Board of Directors
Susan Cohen was born in Brooklyn, New York, to non-Deaf parents who raised her and her younger siblings in a traditional Conservative Jewish household where the family celebrated the holidays and kept kosher. Not having the Hebrew education that her siblings had, her desire to learn about her Jewish heritage, Hebrew and Jewish spirituality led her to completing her synagogue’s Adult B’nai Mitzvah program. As an active participant of Temple Beth Ami, she and other Deaf members founded the synagogue’s Deaf Access Committee, participated on the Search Committee for the synagogue's first Program Director and served on two of her daughters' Confirmation Committee. After their children completed their religious school education at Temple Beth Ami, she and her husband left behind 18 wonderful years of synagogue membership to give greater attention to Washington Society of Jewish Deaf. She served on the WSJD Board of Directors as its secretary for two terms from 2011-2017 prior to becoming its President. In 2013, at the Jewish Deaf Congress Conference, Susan was the recipient of the Henry and Anna Plapinger Award, which honors a Jewish Deaf Adult who has contributed outstanding service to the Jewish Deaf Community for over ten years. In retrospect, she says, “I enjoy being an active part of the WSJD team, building ruach (spirit), and bringing together the community for shared learning opportunities." Susan is the current Coordinator of the Maryland Deaf Culture Digital Library and Head of Adult Services/Services to the Deaf and Hard of Hearing Community for the Montgomery County Public Libraries. She and her husband, Jeff Cohen are proud of their two grown and married non-deaf daughters, two son-in-laws, a granddaughter, and a sweet fur granddog who they enjoy spoiling. She and her husband, Jeff enjoy traveling, finding Jewish and Jewish Deaf treasures around the world, and discovering new ventures together.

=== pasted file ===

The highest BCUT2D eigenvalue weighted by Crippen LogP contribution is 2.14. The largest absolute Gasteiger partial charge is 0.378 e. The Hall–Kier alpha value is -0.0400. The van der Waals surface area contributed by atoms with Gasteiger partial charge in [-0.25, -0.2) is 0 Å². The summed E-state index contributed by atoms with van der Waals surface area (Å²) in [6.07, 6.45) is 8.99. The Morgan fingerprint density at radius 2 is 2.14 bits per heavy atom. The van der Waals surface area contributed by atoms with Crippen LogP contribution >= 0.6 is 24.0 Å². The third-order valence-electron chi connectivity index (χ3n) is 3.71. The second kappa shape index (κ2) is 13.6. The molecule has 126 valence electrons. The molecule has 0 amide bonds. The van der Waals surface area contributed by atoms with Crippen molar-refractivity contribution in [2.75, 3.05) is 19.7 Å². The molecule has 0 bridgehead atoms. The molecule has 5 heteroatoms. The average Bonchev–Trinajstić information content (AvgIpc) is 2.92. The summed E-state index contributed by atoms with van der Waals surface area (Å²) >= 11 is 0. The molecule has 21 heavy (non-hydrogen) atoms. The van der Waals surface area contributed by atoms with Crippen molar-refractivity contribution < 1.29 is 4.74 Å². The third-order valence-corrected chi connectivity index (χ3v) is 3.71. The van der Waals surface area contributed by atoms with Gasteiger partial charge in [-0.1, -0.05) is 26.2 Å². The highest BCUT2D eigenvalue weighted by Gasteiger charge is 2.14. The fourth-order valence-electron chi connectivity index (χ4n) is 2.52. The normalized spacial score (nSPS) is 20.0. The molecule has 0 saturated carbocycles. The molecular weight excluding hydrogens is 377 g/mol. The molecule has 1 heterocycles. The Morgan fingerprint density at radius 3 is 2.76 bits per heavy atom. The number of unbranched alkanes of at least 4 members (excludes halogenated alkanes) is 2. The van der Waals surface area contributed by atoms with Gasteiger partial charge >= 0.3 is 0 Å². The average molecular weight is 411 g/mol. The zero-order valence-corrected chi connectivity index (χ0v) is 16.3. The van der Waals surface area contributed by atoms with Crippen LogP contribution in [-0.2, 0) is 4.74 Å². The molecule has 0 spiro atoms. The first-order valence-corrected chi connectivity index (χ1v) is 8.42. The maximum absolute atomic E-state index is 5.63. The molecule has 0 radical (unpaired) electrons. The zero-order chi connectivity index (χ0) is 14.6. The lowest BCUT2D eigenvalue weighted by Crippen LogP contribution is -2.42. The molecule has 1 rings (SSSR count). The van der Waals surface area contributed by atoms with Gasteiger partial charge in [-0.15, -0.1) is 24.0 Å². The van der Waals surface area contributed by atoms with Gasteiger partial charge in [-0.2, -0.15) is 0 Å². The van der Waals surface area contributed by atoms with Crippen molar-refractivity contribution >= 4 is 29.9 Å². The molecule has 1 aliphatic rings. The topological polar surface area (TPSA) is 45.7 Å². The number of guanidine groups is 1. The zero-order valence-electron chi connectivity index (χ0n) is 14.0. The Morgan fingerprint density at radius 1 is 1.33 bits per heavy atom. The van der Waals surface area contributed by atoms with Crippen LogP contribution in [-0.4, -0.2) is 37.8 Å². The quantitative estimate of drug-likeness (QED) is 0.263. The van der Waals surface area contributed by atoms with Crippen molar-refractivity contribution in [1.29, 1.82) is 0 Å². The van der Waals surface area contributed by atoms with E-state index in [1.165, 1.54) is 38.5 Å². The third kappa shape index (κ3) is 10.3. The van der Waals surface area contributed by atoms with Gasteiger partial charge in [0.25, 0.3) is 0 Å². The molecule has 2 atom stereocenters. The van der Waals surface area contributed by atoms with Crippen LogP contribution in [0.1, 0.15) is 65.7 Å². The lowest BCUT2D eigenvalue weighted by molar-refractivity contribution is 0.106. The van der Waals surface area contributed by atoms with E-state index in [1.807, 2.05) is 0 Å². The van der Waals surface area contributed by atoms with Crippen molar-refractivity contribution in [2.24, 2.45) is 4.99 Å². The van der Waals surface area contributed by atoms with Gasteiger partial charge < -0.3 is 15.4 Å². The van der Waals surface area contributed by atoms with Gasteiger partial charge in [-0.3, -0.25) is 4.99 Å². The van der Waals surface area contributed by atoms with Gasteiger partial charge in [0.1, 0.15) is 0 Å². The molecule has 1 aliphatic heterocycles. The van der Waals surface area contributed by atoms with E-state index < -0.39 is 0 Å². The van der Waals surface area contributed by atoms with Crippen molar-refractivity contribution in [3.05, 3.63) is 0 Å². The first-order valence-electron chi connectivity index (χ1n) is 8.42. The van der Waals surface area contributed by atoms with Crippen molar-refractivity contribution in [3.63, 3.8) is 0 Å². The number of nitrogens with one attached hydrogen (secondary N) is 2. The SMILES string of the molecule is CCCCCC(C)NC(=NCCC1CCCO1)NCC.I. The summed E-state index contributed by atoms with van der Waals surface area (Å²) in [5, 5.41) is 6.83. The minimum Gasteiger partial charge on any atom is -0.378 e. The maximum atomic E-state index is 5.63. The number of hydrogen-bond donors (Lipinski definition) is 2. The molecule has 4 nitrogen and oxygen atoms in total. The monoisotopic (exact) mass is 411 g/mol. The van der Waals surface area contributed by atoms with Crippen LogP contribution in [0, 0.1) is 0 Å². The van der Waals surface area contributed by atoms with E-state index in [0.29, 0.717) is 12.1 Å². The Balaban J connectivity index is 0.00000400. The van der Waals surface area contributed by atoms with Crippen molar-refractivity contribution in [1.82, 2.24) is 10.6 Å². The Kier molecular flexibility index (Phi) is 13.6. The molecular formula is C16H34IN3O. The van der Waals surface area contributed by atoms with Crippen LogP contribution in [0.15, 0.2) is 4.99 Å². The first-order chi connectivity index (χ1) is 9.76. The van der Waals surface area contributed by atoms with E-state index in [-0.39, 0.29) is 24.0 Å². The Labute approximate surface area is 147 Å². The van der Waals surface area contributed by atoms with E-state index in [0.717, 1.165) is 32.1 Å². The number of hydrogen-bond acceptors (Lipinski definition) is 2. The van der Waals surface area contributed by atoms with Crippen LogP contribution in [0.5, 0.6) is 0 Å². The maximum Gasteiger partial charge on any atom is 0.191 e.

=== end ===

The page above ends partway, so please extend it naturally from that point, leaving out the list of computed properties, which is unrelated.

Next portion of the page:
Liz was born and raised in the Washington DC area in a conservative Jewish family and had a bat mitzvah, although she did not have as full a Jewish education as her hearing peers. Liz was a member of Temple Beth Solomon of the Deaf in Arleta, California while attending California State University at Northridge. She graduated with B.S. Degree in Health Education worked as health educator to the deaf community in Los Angeles. She and her husband, Ric Hernandez then moved to Hartford, Connecticut where she obtained her Masters of Social Work degree from University of Connecticut Her family was a member of Temple Sinai where her two deaf children received Jewish education with an interpreter. Liz's family moved back to her roots in Maryland to be closer to her extended family in the DC area. Over the years, Liz had led Jewish Education and coordinated day care programs for children at 3 past Jewish Deaf Congress conferences. She was a licensed social worker at Jewish Social Service Agency for 20 years, now retired. With this agency's motto of using "Tikkum Olam", she had the privilege of working with deaf clients and their families. At present, she is vice president of Washington Society of Jewish Deaf serving on the Caring committee and the Inclusion Access for synagogues with the Jewish Federation of Greater Washington.
Stephanie was born in Camden, N.J. and raised in Levittown, Pa. in a reform Jewish household near north Philadelphia. Growing up, she didn't have a Jewish education because her synagogue’s Sunday School and Hebrew School did not provide interpreting services. She graduated from Rochester Institute of Technology with a B.S. degree in Accounting and following graduation, she moved to Northern Virginia. After 37 1/2 years in the government, she retired in April 2018. She says that life is so peaceful and as a retiree, she enjoys relaxing, reading, cooking, and traveling.